T-model Ford radiator
Fortunately, a local sailing boat reported sighting the aircraft heading south and six hours later launches found Cutler, recovering from a precautionary landing that he made near uninhabited Okusa Island. His aircraft was damaged, but after replacing the radiator with a T- model Ford version fetched by HMS Fox from Mombasa, Cutler repaired it enough for a second try on 22 November. This time he located Königsberg some seven miles upstream, heavily defended and apparently ready to sail should the RN relax the blockade. Unfortunately, he damaged the aircraft’s hull on landing after this sortie, but the boxed parts of another Curtiss had been located in Durban and these were brought up by Kinfauns Castle.
Königsberg‘s upstream position was disputed by the navigators, on shallow water grounds, so Cutler made yet another sortie on 4 December, this time with a CMDR Fitzmaurice as an observer. Fitzmaurice confirmed Königsberg was anchored close to Cutler’s estimated position and well out of cruiser-gun range.
The Curtiss aircraft and its engine were performing so poorly in the tropical conditions that any attempt to bomb the cruiser was out of the question. The leaky wooden hull was waterlogged and the engine could not produce full power, despite replacing parts cannibalised from the second flying boat. On his next flight, 6 December, Cutler was either shot down or had an engine failure about one mile upriver. He swam ashore and was taken prisoner. MIDN Gallehawk, however, lurking nearby in the armed tug Helmuth, drove off eager Askaris who aimed to pull the aircraft ashore. He towed the machine out to sea under heavy fire from the delta river banks but it was all to no avail, because that flying boat never flew again. Cutler spent the next three years as a prisoner and his aircraft was eventually consigned to the Durban Museum.
The Admiralty sent two highly reputed Sopwith floatplanes, variants of the 1914 Schneider Trophy-winning Tabloid machine with 100 hp Monsoupape-Gnome rotary engines. They arrived on 21 February 1915, together with a 20-man RNAS party commanded by F/LEUT J.T. Cull. In temperate climes, the aircraft could carry a two-man crew and a useful bombload: two 50 lb (22.7 kg) and four 16 lb (7.3 kg) bombs. This proved impossible in the tropical conditions of the Rufigi Delta and one of the delicate machines was wrecked when the propeller disintegrated during testing. The heat had softened the glue that held the beautifully hand-crafted laminated propeller together. The other machine also fell victim to the climate, with the engine producing nothing like its rated power, even stripped of its cowlings. It took only a few days for the oppressive heat and humidity to warp the wooden frame and propeller out of shape. At best, it was found that the remaining Sopwith could make only 1000 feet altitude, with reduced fuel, no observer and no bombload.
A Sopwith Baby, similar to the floatplanes at Rufigi.
Meanwhile, the old light cruiser HMAS Pioneer, built in 1900 and commissioned into the RAN in 1913, had been patrolling out of Fremantle. She was detailed to escort the first AIF convoy that departed Albany 1 November 1914, but had to withdraw because of condenser problems. At Admiralty’s request, she finally left Fremantle 9 January 1915 to bolster the Rufigi Blockade. On her arrival, the Rufigi force was a “most heterogeneous one,” including “the modern light cruiser Weymouth, the less modern Hyacinth, the Pyramus (sister ship of the Pioneer), the armed liner Kinfauns Castle, four armed whalers, an armed steamer and an armed tug,” said Arthur Jose in his typical understated manner (Jose, p. 234).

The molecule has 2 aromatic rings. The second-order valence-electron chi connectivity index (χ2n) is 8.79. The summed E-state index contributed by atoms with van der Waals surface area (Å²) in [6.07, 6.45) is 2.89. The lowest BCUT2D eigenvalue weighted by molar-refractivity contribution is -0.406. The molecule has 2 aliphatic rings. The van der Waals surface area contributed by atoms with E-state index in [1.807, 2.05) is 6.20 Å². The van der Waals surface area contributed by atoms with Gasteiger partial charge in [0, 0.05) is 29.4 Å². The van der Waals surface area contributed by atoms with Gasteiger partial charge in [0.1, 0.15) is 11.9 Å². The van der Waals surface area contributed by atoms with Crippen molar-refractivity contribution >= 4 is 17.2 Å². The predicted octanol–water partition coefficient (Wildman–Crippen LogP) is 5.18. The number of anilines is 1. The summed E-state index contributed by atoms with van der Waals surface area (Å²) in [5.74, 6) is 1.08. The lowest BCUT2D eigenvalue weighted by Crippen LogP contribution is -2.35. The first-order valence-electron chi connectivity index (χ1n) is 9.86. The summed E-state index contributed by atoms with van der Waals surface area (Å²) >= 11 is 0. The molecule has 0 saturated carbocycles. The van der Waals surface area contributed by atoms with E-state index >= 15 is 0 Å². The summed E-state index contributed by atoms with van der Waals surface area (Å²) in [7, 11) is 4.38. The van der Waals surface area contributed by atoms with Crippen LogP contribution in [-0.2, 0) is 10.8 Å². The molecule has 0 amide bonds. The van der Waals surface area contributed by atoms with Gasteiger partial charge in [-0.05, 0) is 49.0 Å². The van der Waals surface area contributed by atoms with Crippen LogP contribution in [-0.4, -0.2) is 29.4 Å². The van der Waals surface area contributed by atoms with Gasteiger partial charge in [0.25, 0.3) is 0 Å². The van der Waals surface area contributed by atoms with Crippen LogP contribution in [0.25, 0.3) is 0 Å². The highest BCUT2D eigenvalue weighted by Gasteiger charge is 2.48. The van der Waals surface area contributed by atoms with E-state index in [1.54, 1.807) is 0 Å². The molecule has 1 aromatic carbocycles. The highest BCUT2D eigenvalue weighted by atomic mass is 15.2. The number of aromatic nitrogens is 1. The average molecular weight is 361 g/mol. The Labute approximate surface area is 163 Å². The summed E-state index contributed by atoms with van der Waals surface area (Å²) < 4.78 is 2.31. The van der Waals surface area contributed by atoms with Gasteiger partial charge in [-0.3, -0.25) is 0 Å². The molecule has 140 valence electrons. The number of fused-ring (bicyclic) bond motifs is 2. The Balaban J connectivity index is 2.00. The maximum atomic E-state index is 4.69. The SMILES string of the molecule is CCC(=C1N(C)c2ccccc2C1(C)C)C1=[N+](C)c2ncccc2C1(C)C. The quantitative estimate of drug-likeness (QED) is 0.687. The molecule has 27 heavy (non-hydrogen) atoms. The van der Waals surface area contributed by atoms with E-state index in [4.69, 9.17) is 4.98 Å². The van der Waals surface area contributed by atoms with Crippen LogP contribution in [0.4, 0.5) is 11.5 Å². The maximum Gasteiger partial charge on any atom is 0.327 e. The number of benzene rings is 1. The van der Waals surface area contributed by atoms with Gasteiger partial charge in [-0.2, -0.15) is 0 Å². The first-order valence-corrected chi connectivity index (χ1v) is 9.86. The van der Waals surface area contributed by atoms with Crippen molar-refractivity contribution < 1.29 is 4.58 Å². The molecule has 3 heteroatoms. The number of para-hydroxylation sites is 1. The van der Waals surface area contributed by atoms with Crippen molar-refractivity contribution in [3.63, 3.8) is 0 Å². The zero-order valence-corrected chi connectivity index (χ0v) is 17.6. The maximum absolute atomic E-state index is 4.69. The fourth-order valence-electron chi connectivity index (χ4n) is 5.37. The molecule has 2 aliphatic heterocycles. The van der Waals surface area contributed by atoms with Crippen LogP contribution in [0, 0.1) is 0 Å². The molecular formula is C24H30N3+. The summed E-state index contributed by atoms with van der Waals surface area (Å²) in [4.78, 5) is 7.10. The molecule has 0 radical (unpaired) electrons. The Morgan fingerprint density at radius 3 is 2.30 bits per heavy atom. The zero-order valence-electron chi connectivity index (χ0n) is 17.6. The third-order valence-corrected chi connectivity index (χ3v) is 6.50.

Chatham had retired to Bombay to refit and go on to the Mediterranean but RADM King-Hall arrived on 6 March 1915 to take charge in the old battleship HMS Goliath. The battleship had been in the area since October but she had been restricted to harbour, then sent to Simonstown for urgent work on her unreliable engines. The admiral called for reinforcements, including aircraft to bomb the German cruiser, torpedo boats for a surprise attack and shallow-draft monitors for longer-range bombardment. He also asked for extra ships to maintain the blockade of both of the Rufigi Delta area and to prevent roaming German armed forces ashore from being resupplied by sea. Goliath‘s big 12-inch guns did not have the range to hit Königsberg, so the battleship was recalled on 24 March for more promising duty in the Dardanelles. The admiral shifted his flag to Hyacinth, then Weymouth.
Tragically, Goliath fell victim to a Turkish torpedo boat attack off Cape Helles, less than two months after leaving the delta. Around 0100 on 13 May, she was hit by three torpedoes. She capsized and took 570 of her 700 crew with her to the bottom.
Other aircraft to try their luck in the delta included three old Short Folders, brought there from Durban by the auxiliary cruiser HMS Laconia. On 25 April, just as the Anzacs were landing at Gallipoli, the newly promoted F/CMDR Cull made a reconnaissance sortie with an observer and camera in a Short. He experienced an engine failure due to enemy ground fire, but landed safely and brought back solid evidence that Königsberg was still full of fight. What the camera did not show was that nearly a third of the original 330-strong Königsberg crew had disembarked to fight ashore, by order of the German Admiralty. Colonel (then) Paul von Lettow-Vorbeck employed these men to bolster his rag-tag guerrilla army that was brilliantly harassing British forces in East Africa.